As You Like It Summary

William Shakespeare

As You Like It

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As You Like It Summary

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As You Like It is a pastoral comedy by William Shakespeare. Though not one of his most famous works, it tends to be a highly popular work with a general audience. The plot concerns the trials, tribulations, and ultimately good fortunes of a cast of characters ranging across several classes, genders, and personalities.

The story opens with the death of Sir Rowland De Bois. Because it takes place in the old court system, the estate passes to his oldest son, Oliver. Although Oliver has been tasked with taking care of his younger brother, Orlando, he decides to disobey his father’s dying order and deny Orlando all his care. This eventually drives Orlando from his brother’s estate and into the woods outside.

On another estate, Duke Senior has been usurped by his brother, Duke Ferdinand; he also takes refuge in the same woods outside the two estates. His daughter, Rosalind, is allowed to stay in the court because of her close friendship with her cousin, Celia.

Charles, a wrestler from Duke Ferdinand’s court, had warned Oliver that Orlando would challenge him for control of his estate. When he does, Oliver persuades the wrestler to take the challenge for him thinking that Orlando will most certainly cheat his way into winning. After Charles soundly beats Orlando, Orlando is humiliated. However, during this trial, Orlando is introduced to Rosalind and falls madly in love.

When Orlando returns to the estate, he is warned of Oliver’s plot on his life by his servant, Adam, and they leave the estate permanently. At the other estate, Duke Ferdinand withdraws his support of Rosalind, and she and Celia leave the estate as well. Rosalind dresses as a man and Celia as a poor shepherdess. Everyone begins to converge in the Forest of Arden.

Duke Senior is living a Robin Hood existence in these woods with his few loyal men, including Jacques, a melancholy figure who delivers some of Shakespeare’s most memorable lines and Touchstone, a court jester who has fallen in love with Audrey, a country girl. He loves the lifestyle; it’s simple and without all the machinations of the court estate. When Orlando stumbles onto his group and demands food for him and his servant, Duke Senior recognizes who he is and accepts them into the group.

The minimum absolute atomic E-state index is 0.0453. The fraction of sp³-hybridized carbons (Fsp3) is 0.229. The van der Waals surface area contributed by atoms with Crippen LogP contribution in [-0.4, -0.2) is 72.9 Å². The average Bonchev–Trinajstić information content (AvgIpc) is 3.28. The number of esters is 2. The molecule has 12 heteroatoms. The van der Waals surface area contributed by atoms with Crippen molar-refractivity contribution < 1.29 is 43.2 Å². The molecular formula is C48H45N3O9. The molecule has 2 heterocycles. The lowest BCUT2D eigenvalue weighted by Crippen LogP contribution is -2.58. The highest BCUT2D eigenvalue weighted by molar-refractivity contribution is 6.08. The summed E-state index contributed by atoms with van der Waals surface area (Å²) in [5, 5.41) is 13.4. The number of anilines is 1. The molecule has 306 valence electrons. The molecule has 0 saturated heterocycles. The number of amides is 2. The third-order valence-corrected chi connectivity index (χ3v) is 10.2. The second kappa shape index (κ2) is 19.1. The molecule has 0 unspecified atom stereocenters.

Meanwhile, Duke Ferdinand, furious about the disappearance of his daughter, sends Oliver out to find her and threatens his lands and estate if he fails. He decides that it’s time to deal with his brother once and for all.

Rosalind and Celia, now disguised as the man Ganymede and the shepherdess Aliena, arrive in the same forest where they come upon a love sick shepherd named Silvius. Silvius is pining for Phoebe, and they try to counsel him. Eventually, they purchase a small cottage to live their days in the woods.

It isn’t long after that they run into Orlando, still in love with Rosalind. He doesn’t recognize Rosalind dressed as Ganymede, and so she makes him a deal. “He” will cure Orlando of his lovesickness, but Orlando must pretend that Ganymede is Rosalind and try to woo her every day.

Phoebe continues to treat Silvius cruelly, and one day when Rosalind intervenes while dressed as Ganymede, Phoebe falls desperately in love with Ganymede. She pursues him more and more insistently, and all the while Orlando grows increasingly frustrated that this boy is not his real love Rosalind.

When Orlando doesn’t come to the lesson one day, Rosalind and Celia go searching for him still dressed in their disguises. In the woods, they stumble on Oliver who tells them that in his search for Orlando, he was attacked by a lion and saved by Orlando. He and “Aliena” (Celia) fall in love and agree to marry.

Rosalind then hatches a plan. She agrees to marry Phoebe if everyone will gather the next day for the wedding. When they arrive the next day, she gathers the various couples, Aliena and Oliver, Touchstone and Audrey, Silvius and Phoebe, and of course, her own love, Orlando.

She makes Orlando promise to marry Rosalind if Ganymede can produce her. She makes Phoebe promise to marry Silvius if she decides not to marry Ganymede. She makes Oliver and Celia promise to marry each other right then. She then takes off her Ganymede disguise, and every thing happens as promised.

Just then, there is news that Duke Ferdinand has decided to repent of his wrongdoing and return the estate. He entered the forest intent on killing his brother, but met a religious man and decided to change his ways. The estate returns to Duke Senior, who promises to put everything right, and everyone lives happily ever after.

The major theme of this play is love in its many forms. Many of the characters experience love at first sight with people who do not necessarily fit into the class system that would have been acceptable at the time. There is also an element of sisterly love between Rosalind and Celia demonstrated through their deep bond and devotion to each other.

Another prominent theme is injustice. The story begins with someone usurping the rightful estate of his brother, and another brother refusing to honor his father’s request to take care of his sibling. Love and honor are seemingly unfair. However, the woods are symbolic of nature and the natural order. As everyone spends time in the woods of Arden, injustice is made right again.